8 of the World's Tallest Buildings

We recently took a look at the tallest buildings in Australia - but if you thought the Australian buildings were tall, it’s time to think again! Some of the world’s tallest buildings stand at more than double the height of Australia’s tallest building, the Q1 (an impressive 322.5m tall). As we take a look at these buildings, you’ll notice something a little different – they aren’t all residential. So, this time, we’ve broken our list into two parts; the four tallest residential buildings, and the four tallest non-residential buildings.


​Burj Khalifa – Dubai

The Burj Khalifa is a mixed-use skyscraper in Dubai. Standing at 828m, it is the world’s tallest building. To put that height into perspective, it is three times as tall as the Eiffel Tower or nearly twice as tall as the Empire State Building. Taking only six years to build, the Burj Khalifa also holds the record as the World’s tallest freestanding structure, the largest number of stories, the highest occupied floor, the highest outdoor observation deck, the elevator with the longest travel distance and the tallest service elevator.

Central Park Tower – USA

​Built overlooking Central Park in New York City, the Central Park Tower is the tallest residential only building in the world. Despite being 472m tall, the building is home to just 179 of the most exclusive apartments you’ll find, with the lower floors home to New York City’s first Nordstrom store. It also holds the prize as the second-tallest skyscraper in the US and the western hemisphere, the 13th tallest building in the world, and the tallest building outside of Asia (by roof height).

111 West 57th Street – USA

Also known as the Steinway Tower, 111 West 57th Street is another premium build on Billionaires’ Row in New York City. With just 60 luxury condominiums (14 in Steinway Hall and 46 in the tower), it is one of the narrowest skyscrapers in the world. The building of 111 West 57th Street also included a restoration of Steinway Hall, a landmark in New York City.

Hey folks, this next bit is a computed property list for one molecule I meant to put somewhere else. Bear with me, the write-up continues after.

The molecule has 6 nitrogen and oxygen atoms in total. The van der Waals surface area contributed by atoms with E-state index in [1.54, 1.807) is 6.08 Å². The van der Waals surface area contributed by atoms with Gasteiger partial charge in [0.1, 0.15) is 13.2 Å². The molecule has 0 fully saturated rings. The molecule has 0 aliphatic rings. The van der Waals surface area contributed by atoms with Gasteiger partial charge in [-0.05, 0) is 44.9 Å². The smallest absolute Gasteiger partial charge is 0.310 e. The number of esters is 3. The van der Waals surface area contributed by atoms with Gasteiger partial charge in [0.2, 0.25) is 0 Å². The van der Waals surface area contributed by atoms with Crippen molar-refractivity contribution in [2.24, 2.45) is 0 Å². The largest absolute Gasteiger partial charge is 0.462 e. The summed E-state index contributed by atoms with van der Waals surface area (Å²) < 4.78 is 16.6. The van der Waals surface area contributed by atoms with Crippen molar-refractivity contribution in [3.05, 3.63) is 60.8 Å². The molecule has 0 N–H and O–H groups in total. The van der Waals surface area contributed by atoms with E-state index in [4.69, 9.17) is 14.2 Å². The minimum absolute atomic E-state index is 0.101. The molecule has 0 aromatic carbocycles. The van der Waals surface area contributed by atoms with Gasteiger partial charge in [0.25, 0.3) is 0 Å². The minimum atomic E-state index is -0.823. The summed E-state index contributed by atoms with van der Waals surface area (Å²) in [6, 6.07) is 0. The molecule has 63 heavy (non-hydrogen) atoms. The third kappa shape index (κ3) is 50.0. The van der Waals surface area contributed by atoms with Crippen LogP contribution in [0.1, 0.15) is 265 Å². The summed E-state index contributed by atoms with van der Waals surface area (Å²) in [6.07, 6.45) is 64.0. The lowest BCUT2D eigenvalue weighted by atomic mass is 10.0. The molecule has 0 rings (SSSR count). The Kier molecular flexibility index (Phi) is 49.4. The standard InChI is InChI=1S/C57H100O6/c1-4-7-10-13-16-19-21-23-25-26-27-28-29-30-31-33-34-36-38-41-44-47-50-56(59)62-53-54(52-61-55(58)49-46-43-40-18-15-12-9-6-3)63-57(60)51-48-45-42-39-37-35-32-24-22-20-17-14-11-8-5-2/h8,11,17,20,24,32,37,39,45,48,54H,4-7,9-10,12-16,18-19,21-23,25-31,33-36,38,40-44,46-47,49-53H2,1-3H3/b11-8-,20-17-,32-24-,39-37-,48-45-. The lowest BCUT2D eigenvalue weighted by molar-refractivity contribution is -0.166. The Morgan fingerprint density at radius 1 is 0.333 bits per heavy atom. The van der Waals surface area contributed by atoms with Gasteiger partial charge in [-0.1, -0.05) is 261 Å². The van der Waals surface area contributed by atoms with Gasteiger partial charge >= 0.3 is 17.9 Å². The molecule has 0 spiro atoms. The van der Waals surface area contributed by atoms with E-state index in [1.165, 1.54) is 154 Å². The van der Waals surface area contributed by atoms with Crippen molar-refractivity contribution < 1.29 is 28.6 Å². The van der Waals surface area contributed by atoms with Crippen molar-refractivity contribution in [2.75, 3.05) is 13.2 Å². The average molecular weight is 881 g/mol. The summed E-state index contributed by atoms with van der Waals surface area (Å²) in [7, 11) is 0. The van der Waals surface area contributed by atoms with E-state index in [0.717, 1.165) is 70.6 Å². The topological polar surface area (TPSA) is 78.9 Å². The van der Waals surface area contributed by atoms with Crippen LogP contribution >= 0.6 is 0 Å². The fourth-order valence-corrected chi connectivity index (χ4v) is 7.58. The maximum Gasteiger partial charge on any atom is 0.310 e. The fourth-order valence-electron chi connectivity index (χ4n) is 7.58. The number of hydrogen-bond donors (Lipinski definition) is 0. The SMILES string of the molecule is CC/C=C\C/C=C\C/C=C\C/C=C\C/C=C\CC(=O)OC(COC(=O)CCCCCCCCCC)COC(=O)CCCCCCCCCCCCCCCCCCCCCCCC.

Petronius (Oil Platform) – Gulf of Mexico

This one is an odd one, but it still makes the list. Standing at 640m from the tip of the flare boom to the mudline (sea floor), the Petronius oil platform was once the tallest freestanding structure in the world, before being overtaken by the Burj Khalifa in 2010. The seabed sits 535m below the platform so while it doesn’t actually look that high, there is a lot of building structure going on under the water!

Tokyo Skytree – Japan

Tokyo Skytree is a broadcasting and observation tower located in Sumida, Tokyo. In 2010 it became the tallest structure in Japan, at 634m . It is mainly used for broadcasting both television and radio, as well as an observation deck looking out over Tokyo.

Shanghai Tower – China

Sitting at 632m, Shanghai Tower is a mixed-use tower which includes restaurants, shops, offices and hotels. The building is organised into nine vertical zones, which include a sky lobby, a bright, natural light garden atrium and is one of the most sustainably built tall buildings anywhere in the world.


Another odd one to add to the list – the KVLY-TV mast is a 629m tall television transmitting mast in North Dakota. For some time, it was the tallest structure in the world, and in the western hemisphere, while being the second tallest broadcasting mast in the world. Built in 1963, at a cost of $500,000USD, the tower was completed in just 30 days.

While these buildings may currently be the tallest in the world, there are some quite large buildings being planned across the world including the Burj Mubarak al-Kabir in Kuwait (1001m), Oblisco Capitale in Egypt (1000m), Dubai One Tower and Uptown Dubai Tower 1 in the UAE (711m each) and Tower M in Malaysia (700m).

​It will certainly be interesting seeing these buildings potentially come to life over the next decade.